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Bessel Differential Equation

The Bessel differential equation is the linear second-order ordinary differential equation
given by

(1
)

Equivalently, dividing through by ,

(2
)

The solutions to this equation define the Bessel functions and . The equation
has a regular singularity at 0 and an irregular singularity at .

A transformed version of the Bessel differential equation given by Bowman (1958) is

(3
)

The solution is

(4
)

where

(5
)

and are the Bessel functions of the first and second kinds, and and are
constants. Another form is given by letting , , and (Bowman
1958, p. 117), then

(6
)

The solution is

(7
)
Bessel Function

A function defined by the recurrence relations

(1
)

and

(2
)

The Bessel functions are more frequently defined as solutions to the differential equation

(3
)

There are two classes of solution, called the Bessel function of the first kind and
Bessel function of the second kind . (A Bessel function of the third kind, more
commonly called a Hankel function, is a special combination of the first and second
kinds.) Several related functions are also defined by slightly modifying the defining
equations.

Bessel Function of the First Kind

The Bessel functions of the first kind are defined as the solutions to the Bessel
differential equation

(1
)

which are nonsingular at the origin. They are sometimes also called cylinder functions or
cylindrical harmonics. The above plot shows for , 1, 2, ..., 5. The notation
was first used by Hansen (1843) and subsequently by Schlömilch (1857) to denote what
is now written (Watson 1966, p. 14). However, Hansen's definition of the function
itself in terms of the generating function

(2
)

is the same as the modern one (Watson 1966, p. 14). Bessel used the notation to denote
what is now called the Bessel function of the first kind (Cajori 1993, vol. 2, p. 279).

The Bessel function can also be defined by the contour integral

(3
)

where the contour encloses the origin and is traversed in a counterclockwise direction
(Arfken 1985, p. 416).

The Bessel function of the first kind is implemented in Mathematica as BesselJ[nu, z].

To solve the differential equation, apply Frobenius method using a series solution of the
form
(4
)

(5)

(6
)

(7
)

(8
)
(9
)
(10
)
(11
)

(12
)

so

(13
)

(14
)
(15
)
(16
)

which, using the identity , gives

(17
)

Similarly, letting ,

(18
)

(19
)

(20
)
(21
)
(22
)
(23
)
(24
)

The Bessel functions of order are therefore defined as

(25
)
(26
)
so the general solution for is

(27
)

(28
)
(29
)

for , 3, ..., so

(30
)
(31
)

(32
)
(33
)

where is the function of and obtained by iterating the recursion relationship

down to . Now let , where , 2, ..., so

(34
)
(35
)
(36
)

Plugging back into (◇),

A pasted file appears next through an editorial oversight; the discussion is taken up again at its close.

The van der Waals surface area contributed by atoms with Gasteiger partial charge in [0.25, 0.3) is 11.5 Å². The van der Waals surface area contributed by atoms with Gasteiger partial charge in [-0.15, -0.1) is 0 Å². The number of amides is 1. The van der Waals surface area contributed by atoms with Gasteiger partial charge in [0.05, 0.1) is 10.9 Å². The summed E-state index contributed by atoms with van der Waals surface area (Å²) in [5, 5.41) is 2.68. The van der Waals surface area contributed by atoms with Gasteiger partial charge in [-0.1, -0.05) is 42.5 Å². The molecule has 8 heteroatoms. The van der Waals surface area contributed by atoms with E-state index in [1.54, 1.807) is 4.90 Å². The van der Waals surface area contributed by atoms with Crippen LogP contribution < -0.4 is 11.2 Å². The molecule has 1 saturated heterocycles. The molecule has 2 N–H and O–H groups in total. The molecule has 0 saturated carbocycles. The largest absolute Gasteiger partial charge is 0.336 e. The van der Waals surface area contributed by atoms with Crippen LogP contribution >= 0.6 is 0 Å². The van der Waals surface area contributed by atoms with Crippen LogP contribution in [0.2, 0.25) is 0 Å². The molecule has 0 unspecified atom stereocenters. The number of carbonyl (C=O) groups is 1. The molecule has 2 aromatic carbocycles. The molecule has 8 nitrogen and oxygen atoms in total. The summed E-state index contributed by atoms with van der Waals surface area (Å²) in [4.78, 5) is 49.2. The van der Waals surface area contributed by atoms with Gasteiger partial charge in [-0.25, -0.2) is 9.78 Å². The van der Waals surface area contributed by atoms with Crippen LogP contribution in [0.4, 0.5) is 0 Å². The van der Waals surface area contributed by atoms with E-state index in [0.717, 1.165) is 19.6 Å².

(37
)
(38
)
(39
)
(40
)
(41
)

Now define

(42
)

where the factorials can be generalized to gamma functions for nonintegral . The above
equation then becomes

(43
)

Returning to equation (◇) and examining the case ,

(44
)

However, the sign of is arbitrary, so the solutions must be the same for and . We
are therefore free to replace with , so

(45
)

(46
)

We can relate and (when is an integer) by writing

(47
)
Now let . Then

(48
)

(49
)

But for , so the denominator is infinite and the terms on the left are
zero. We therefore have

(50
)
(51
)

Note that the Bessel differential equation is second-order, so there must be two linearly
independent solutions. We have found both only for . For a general nonintegral
order, the independent solutions are and . When is an integer, the general (real)
solution is of the form

(52
)

where is a Bessel function of the first kind, (a.k.a. ) is the Bessel function of the
second kind (a.k.a. Neumann function or Weber function), and and are constants.
Complex solutions are given by the Hankel functions (a.k.a. Bessel functions of the third
kind).

The Bessel functions are orthogonal in according to

(53
)

where is the th zero of and is the Kronecker delta (Arfken 1985, p. 592).

(54
)

where is the gamma function and is a Whittaker function.

In terms of a confluent hypergeometric function of the first kind, the Bessel function is
written
(55
)

A derivative identity for expressing higher order Bessel functions in terms of is

(56
)

where is a Chebyshev polynomial of the first kind. Asymptotic forms for the Bessel
functions are

(57
)

for and

(58
)

for (correcting the condition of Abramowitz and Stegun 1972, p. 364).

A derivative identity is

(59
)

An integral identity is

(60
)

(61
)

(62
)

(63
)

(64
)

(65
)

(66
)

(67
)

(68
)

(69
)

(70
)
(71
)

for , 2, ...,
(72
)

for , 2, ...,

(73
)

(74
)

(75
)
(76
)

(77
)

(Wall 1948, p. 349).

The special case of gives as the series

(78
)

(79
)

Bessel Function of the Second Kind

A Bessel function of the second kind (e.g, Gradshteyn and Ryzhik 2000, p. 703,
eqn. 6.649.1), sometimes also denoted (e.g, Gradshteyn and Ryzhik 2000, p. 657,
eqn. 6.518), is a solution to the Bessel differential equation which is singular at the
origin. Bessel functions of the second kind are also called Neumann functions or Weber
functions. The above plot shows for , 1, 2, ..., 5. The Bessel function of the
second kind is implemented in Mathematica as BesselY[nu, z].

Let be the first solution and be the other one (since the Bessel differential
equation is second-order, there are two linearly independent solutions). Then

(1
)
(2
)

(3
)
(4
)

(5
)
(6
)

(7
)
(8
)

where is the so-called Bessel function of the second kind.

can be defined by

(9
)

(Abramowitz and Stegun 1972, p. 358), where is a Bessel function of the first kind
and, for an integer by the series

(10
)
where is the digamma function (Abramowitz and Stegun 1972, p. 360).

(11
)
(12
)

(13
)

(14
)

For the special case , is given by the series

(15
)

(Abramowitz and Stegun 1972, p. 360), where is the Euler-Mascheroni constant and
is a harmonic number.